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over it, it was not a very pleasant sight to witness. This was four miles North of Damascus at a place called Duma. Talk about water, it was everywhere. I do not think I have seen a prettier place.
The brigade rode through Damascus, the people lining the streets and cheering us. It looks strange to see the Turkish police still keeping the crown [crowd] back. Further in the City they were still scrapping. We passed through to about 12 miles the other side and the next morning took 1,500 prisoners. I took a Divisional Commander prisoner that morning and one of the chaps took his gold watch and a hundred pounds unknown to me. When the German came back he reported it, consequently I had to get back for him.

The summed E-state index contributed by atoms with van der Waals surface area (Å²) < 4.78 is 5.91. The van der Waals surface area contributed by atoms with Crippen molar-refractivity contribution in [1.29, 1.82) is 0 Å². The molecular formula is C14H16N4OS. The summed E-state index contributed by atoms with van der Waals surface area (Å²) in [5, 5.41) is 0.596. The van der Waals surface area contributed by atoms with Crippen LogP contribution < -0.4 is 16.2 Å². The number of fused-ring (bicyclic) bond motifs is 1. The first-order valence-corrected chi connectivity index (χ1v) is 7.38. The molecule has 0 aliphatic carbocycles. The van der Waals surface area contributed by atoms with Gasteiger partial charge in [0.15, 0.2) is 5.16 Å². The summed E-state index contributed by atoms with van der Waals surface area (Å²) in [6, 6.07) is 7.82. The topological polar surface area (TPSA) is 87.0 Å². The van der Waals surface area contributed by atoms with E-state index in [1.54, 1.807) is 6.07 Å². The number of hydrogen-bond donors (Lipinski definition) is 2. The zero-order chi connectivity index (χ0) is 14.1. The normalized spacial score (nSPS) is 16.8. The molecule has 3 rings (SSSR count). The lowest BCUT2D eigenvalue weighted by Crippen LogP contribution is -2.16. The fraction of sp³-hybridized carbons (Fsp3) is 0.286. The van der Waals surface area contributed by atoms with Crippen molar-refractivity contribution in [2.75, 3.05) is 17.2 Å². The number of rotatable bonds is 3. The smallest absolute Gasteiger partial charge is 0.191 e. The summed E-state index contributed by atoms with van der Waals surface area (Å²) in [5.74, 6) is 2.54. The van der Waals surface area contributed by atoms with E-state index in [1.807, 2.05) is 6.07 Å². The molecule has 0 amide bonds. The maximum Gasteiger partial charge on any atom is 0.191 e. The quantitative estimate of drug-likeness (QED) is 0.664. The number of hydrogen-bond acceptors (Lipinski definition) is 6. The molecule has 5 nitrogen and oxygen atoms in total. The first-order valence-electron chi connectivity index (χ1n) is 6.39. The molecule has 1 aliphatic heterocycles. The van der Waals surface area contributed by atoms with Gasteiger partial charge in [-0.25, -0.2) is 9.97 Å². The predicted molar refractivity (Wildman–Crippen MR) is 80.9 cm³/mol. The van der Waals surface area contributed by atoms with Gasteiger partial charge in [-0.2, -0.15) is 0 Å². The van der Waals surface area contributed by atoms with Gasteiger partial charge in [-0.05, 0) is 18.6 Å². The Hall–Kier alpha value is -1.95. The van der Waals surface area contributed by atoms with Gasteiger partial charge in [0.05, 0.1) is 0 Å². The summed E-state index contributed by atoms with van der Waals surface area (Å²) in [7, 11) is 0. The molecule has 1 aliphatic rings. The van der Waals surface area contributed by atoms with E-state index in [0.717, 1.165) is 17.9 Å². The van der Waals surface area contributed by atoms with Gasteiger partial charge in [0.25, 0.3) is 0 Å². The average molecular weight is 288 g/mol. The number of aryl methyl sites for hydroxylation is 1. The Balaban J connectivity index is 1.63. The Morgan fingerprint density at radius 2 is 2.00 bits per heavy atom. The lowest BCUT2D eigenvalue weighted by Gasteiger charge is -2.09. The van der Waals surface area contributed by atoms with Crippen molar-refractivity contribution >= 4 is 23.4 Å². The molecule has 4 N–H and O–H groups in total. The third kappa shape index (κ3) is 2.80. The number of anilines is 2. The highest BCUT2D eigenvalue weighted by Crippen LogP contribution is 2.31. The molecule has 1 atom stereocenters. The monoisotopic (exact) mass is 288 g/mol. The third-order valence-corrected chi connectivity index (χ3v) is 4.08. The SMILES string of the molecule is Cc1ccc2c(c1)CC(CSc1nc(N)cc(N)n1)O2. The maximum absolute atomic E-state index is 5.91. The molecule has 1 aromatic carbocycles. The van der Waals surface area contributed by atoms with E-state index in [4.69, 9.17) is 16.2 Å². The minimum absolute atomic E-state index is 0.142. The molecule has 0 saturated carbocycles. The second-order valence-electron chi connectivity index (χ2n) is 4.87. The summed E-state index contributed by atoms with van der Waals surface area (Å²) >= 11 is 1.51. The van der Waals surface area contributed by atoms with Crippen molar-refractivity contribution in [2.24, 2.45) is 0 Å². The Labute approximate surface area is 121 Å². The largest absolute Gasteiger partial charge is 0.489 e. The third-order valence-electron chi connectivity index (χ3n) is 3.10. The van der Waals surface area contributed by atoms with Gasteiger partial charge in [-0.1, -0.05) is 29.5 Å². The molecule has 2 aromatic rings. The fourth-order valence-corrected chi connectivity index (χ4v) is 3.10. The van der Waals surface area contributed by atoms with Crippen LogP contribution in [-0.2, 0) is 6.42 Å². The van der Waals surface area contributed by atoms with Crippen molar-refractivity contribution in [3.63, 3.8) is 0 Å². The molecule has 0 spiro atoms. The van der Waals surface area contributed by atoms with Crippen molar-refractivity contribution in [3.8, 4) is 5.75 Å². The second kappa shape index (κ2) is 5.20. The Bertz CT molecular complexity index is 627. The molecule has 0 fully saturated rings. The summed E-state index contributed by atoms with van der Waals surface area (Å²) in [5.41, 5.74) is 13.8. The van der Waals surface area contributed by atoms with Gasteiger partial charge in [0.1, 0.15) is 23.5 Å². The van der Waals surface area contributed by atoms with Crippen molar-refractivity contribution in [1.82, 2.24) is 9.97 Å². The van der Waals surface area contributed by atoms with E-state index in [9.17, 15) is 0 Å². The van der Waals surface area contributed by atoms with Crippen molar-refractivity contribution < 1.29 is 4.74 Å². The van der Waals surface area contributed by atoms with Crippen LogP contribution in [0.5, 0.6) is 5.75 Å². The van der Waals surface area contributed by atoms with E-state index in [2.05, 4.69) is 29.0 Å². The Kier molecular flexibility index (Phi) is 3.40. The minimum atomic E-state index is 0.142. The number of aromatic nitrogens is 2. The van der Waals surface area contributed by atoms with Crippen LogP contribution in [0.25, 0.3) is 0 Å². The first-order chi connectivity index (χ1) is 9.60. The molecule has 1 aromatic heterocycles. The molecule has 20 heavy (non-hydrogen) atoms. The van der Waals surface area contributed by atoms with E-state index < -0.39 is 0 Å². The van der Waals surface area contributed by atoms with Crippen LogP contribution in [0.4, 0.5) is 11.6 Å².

We lived pretty well out there for about a week on fresh mutton, tomatoes, potatoes and grapes. There are some lovely vineyards all round this place. Damascus is surrounded with fruit gardens and trees, mostly walnuts, and everywhere it has a running stream through it. Electric trams run there but it is a dirty place, all breeds of the world congregate there. Outside the Turkish hospital there was a pile of their dead and waggons heaped up. Choleria must have been rampant or some other epidemic. We are just waiting now for the boat to take us back and the way things are in France it should not be long.
Address:– Lieutenant H. H. Stephen.
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